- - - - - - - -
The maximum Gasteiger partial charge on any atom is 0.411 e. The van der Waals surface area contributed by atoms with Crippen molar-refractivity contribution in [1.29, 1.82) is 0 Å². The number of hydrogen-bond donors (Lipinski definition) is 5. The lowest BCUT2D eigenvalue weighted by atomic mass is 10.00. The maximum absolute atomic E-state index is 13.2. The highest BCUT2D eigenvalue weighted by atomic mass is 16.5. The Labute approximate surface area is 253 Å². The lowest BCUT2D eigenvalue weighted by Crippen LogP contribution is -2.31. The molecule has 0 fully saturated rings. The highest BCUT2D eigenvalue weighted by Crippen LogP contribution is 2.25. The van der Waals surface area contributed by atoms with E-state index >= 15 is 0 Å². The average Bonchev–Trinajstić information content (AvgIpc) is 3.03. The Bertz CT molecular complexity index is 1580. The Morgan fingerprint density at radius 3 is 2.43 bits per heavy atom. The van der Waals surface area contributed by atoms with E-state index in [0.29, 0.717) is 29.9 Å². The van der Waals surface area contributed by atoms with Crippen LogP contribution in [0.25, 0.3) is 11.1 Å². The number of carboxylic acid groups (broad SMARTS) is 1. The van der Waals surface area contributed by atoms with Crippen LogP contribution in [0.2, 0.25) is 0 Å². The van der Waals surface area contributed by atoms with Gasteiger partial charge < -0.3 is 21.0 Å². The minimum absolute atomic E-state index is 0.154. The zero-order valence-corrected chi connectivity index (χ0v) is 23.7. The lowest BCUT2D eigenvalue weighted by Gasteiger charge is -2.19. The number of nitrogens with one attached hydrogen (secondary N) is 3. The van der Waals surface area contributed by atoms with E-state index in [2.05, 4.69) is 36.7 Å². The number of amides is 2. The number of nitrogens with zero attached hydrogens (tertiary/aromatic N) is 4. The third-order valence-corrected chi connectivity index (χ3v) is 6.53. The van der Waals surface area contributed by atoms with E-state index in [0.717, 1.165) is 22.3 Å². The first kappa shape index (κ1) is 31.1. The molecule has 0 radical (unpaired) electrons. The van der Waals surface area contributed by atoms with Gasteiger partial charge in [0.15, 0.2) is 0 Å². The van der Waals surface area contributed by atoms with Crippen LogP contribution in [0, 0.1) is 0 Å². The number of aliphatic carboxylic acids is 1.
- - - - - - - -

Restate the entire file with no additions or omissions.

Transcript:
The maximum Gasteiger partial charge on any atom is 0.411 e. The van der Waals surface area contributed by atoms with Crippen molar-refractivity contribution in [1.29, 1.82) is 0 Å². The number of hydrogen-bond donors (Lipinski definition) is 5. The lowest BCUT2D eigenvalue weighted by atomic mass is 10.00. The maximum absolute atomic E-state index is 13.2. The highest BCUT2D eigenvalue weighted by atomic mass is 16.5. The Labute approximate surface area is 253 Å². The lowest BCUT2D eigenvalue weighted by Crippen LogP contribution is -2.31. The molecule has 0 fully saturated rings. The highest BCUT2D eigenvalue weighted by Crippen LogP contribution is 2.25. The van der Waals surface area contributed by atoms with E-state index >= 15 is 0 Å². The average Bonchev–Trinajstić information content (AvgIpc) is 3.03. The Bertz CT molecular complexity index is 1580. The Morgan fingerprint density at radius 3 is 2.43 bits per heavy atom. The van der Waals surface area contributed by atoms with E-state index in [0.29, 0.717) is 29.9 Å². The van der Waals surface area contributed by atoms with Crippen LogP contribution in [0.25, 0.3) is 11.1 Å². The number of carboxylic acid groups (broad SMARTS) is 1. The van der Waals surface area contributed by atoms with Crippen LogP contribution in [0.2, 0.25) is 0 Å². The van der Waals surface area contributed by atoms with Gasteiger partial charge < -0.3 is 21.0 Å². The minimum absolute atomic E-state index is 0.154. The zero-order valence-corrected chi connectivity index (χ0v) is 23.7. The lowest BCUT2D eigenvalue weighted by Gasteiger charge is -2.19. The number of nitrogens with one attached hydrogen (secondary N) is 3. The van der Waals surface area contributed by atoms with E-state index in [2.05, 4.69) is 36.7 Å². The number of amides is 2. The number of nitrogens with zero attached hydrogens (tertiary/aromatic N) is 4. The third-order valence-corrected chi connectivity index (χ3v) is 6.53. The van der Waals surface area contributed by atoms with E-state index in [0.717, 1.165) is 22.3 Å². The first kappa shape index (κ1) is 31.1. The molecule has 0 radical (unpaired) electrons. The van der Waals surface area contributed by atoms with Gasteiger partial charge in [0.15, 0.2) is 0 Å². The van der Waals surface area contributed by atoms with Crippen LogP contribution in [0, 0.1) is 0 Å². The number of aliphatic carboxylic acids is 1.